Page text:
The Estates on Admiral’s Hill (www.admiralshill.org) will hold a holiday open house for its two assisted living residences on Tuesday, December 5 from 3pm to 5pm. Amidst holiday treats, lively piano music and hot chocolate by the fireplace, attendees will meet Executive Director Yari Velez and her talented team. One-on-one discussions and personalized tours will be provided as well as the opportunity to meet the current residents.
Located on Admiral’s Hill at 201 Captains Row in Chelsea, The Estates is comprised of two separate residences: Cohen Florence Levine Estates, a traditional assisted living and Florence & Chafetz Home for Specialized Care, a residence for those in need of additional support services. Amenities include fresh healthy meals, a 24-hour café with home-made baked goods, hair and nail salon, library, living room, great room for concerts and shows, dining room and outdoor courtyard area for seasonal activities.
“This open house is a chance for area residents to personally meet our amazing staff and residents and find out, first hand, what assisted living is all about,” explains Executive Director Yari Velez. “In addition to personalized tours, we can answer questions about the affordability of assisted living as well as the tax credit program.” She added, “Finding the right place to live for seniors can be a complicated process; our goal is to make the process as easy as possible.”
The open house will be held from 3pm to 5pm on Tuesday, December 5 at 201 Captains Row in Chelsea. To RSVP to the open house and/or schedule a private tour, please call Terry Halliday at 98-854-1825 or email email@example.com. firstname.lastname@example.org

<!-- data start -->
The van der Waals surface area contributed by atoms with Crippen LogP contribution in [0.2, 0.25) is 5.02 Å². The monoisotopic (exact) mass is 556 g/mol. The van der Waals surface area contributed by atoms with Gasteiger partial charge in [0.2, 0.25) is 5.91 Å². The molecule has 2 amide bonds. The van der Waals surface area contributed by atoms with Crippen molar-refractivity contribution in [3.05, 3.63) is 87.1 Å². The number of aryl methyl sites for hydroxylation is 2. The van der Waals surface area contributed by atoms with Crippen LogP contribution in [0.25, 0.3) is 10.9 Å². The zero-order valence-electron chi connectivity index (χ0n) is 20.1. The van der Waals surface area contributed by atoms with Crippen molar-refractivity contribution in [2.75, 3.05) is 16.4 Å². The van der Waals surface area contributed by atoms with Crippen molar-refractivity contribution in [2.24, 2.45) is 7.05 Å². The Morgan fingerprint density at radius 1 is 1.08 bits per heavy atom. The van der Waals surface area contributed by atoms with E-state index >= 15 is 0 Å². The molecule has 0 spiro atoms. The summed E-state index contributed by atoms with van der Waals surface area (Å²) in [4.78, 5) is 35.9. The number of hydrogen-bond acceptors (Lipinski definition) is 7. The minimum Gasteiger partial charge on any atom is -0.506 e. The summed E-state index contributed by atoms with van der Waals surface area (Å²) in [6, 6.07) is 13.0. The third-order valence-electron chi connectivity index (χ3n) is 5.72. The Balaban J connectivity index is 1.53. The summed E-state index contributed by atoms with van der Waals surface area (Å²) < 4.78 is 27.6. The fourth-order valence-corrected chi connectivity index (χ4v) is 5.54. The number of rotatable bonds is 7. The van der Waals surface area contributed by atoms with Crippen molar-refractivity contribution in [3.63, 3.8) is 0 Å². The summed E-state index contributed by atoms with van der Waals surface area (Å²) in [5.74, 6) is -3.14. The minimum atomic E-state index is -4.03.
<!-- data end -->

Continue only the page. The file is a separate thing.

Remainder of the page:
Chelsea Jewish Lifecare, a highly respected leader in senior living, employs over 1200 people and provides care to over 800 individuals daily, with campuses in Chelsea and Peabody, MA. Offering a full continuum of services, Chelsea Jewish Lifecare (www.chelseajewish.org) is redefining senior care and re-envisioning what life should be like for those living with disabling conditions. The eldercare community includes a wide array of skilled and short-term rehab residences, ALS and MS specialized care residences, traditional and specialized assisted living options, memory care, independent living, adult day health, geriatric care management, home care, personal care and hospice agencies that deliver customized and compassionate care.
The Chelsea Collaborative began its turkey drive for Thanksgiving recently and took delivery of several turkeys from Greg and Caryn Antonelli of GTA Company, Inc. Pictured here accepting the turkeys are members of the Collaborative, including Director Gladys Vegan and Sylvia Ramirez.
The president will now declare what many of us experience first hand, the opioid epidemic is a national emergency.
Frankly, with as many as 59,000 deaths in 2016, there doesn’t seem to be any other possible description.
So many dedicated people in cities and towns, faith communities and schools, families and hospitals are fighting to save lives and help people escape addiction.
But there are also a lot of people working to keep illegal opioids on the streets.
With 2.6 million opioid addicts in the United States, the scale of drug-running operations is immense, as are the profits. It’s not a mystery why the cartels build these operations, they do it for the money — and there is a lot of money to be had.